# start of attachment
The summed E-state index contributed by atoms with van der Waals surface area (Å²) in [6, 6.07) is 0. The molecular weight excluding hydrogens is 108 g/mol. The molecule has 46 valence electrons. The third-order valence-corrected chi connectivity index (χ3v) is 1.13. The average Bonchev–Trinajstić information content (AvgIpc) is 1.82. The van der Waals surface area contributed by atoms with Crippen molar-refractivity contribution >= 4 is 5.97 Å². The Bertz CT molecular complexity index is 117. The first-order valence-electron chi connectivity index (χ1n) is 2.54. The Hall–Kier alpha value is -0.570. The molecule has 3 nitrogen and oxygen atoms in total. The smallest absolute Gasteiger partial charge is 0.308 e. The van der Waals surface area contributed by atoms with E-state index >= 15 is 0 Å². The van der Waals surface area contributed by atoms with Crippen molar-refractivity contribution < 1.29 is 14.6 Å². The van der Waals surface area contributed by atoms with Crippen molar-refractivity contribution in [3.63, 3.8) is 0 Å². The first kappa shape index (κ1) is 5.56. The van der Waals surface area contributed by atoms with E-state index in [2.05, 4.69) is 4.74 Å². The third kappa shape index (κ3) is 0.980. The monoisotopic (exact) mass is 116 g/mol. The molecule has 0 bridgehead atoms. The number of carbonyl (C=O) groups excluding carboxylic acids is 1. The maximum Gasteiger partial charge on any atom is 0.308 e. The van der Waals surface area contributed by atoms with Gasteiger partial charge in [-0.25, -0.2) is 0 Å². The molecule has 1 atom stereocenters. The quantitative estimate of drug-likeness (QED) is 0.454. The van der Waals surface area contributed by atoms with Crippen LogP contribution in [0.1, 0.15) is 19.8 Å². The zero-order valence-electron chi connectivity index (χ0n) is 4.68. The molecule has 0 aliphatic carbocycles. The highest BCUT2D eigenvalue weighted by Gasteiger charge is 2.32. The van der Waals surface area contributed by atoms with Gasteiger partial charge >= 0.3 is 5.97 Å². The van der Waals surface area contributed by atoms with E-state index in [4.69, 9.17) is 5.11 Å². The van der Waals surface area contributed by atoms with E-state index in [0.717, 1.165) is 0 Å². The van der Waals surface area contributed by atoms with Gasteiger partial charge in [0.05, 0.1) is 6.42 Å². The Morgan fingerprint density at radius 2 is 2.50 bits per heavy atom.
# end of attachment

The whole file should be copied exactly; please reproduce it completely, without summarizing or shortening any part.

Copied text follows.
The summed E-state index contributed by atoms with van der Waals surface area (Å²) in [6, 6.07) is 0. The molecular weight excluding hydrogens is 108 g/mol. The molecule has 46 valence electrons. The third-order valence-corrected chi connectivity index (χ3v) is 1.13. The average Bonchev–Trinajstić information content (AvgIpc) is 1.82. The van der Waals surface area contributed by atoms with Crippen molar-refractivity contribution >= 4 is 5.97 Å². The Bertz CT molecular complexity index is 117. The first-order valence-electron chi connectivity index (χ1n) is 2.54. The Hall–Kier alpha value is -0.570. The molecule has 3 nitrogen and oxygen atoms in total. The smallest absolute Gasteiger partial charge is 0.308 e. The van der Waals surface area contributed by atoms with E-state index >= 15 is 0 Å². The van der Waals surface area contributed by atoms with Crippen molar-refractivity contribution < 1.29 is 14.6 Å². The van der Waals surface area contributed by atoms with Crippen molar-refractivity contribution in [3.63, 3.8) is 0 Å². The first kappa shape index (κ1) is 5.56. The van der Waals surface area contributed by atoms with E-state index in [2.05, 4.69) is 4.74 Å². The third kappa shape index (κ3) is 0.980. The monoisotopic (exact) mass is 116 g/mol. The molecule has 0 bridgehead atoms. The number of carbonyl (C=O) groups excluding carboxylic acids is 1. The maximum Gasteiger partial charge on any atom is 0.308 e. The van der Waals surface area contributed by atoms with Gasteiger partial charge in [-0.25, -0.2) is 0 Å². The molecule has 1 atom stereocenters. The quantitative estimate of drug-likeness (QED) is 0.454. The van der Waals surface area contributed by atoms with Crippen LogP contribution in [0.1, 0.15) is 19.8 Å². The zero-order valence-electron chi connectivity index (χ0n) is 4.68. The molecule has 0 aliphatic carbocycles. The highest BCUT2D eigenvalue weighted by Gasteiger charge is 2.32. The van der Waals surface area contributed by atoms with Gasteiger partial charge >= 0.3 is 5.97 Å². The van der Waals surface area contributed by atoms with E-state index in [4.69, 9.17) is 5.11 Å². The van der Waals surface area contributed by atoms with E-state index in [0.717, 1.165) is 0 Å². The van der Waals surface area contributed by atoms with Gasteiger partial charge in [0.05, 0.1) is 6.42 Å². The Morgan fingerprint density at radius 2 is 2.50 bits per heavy atom.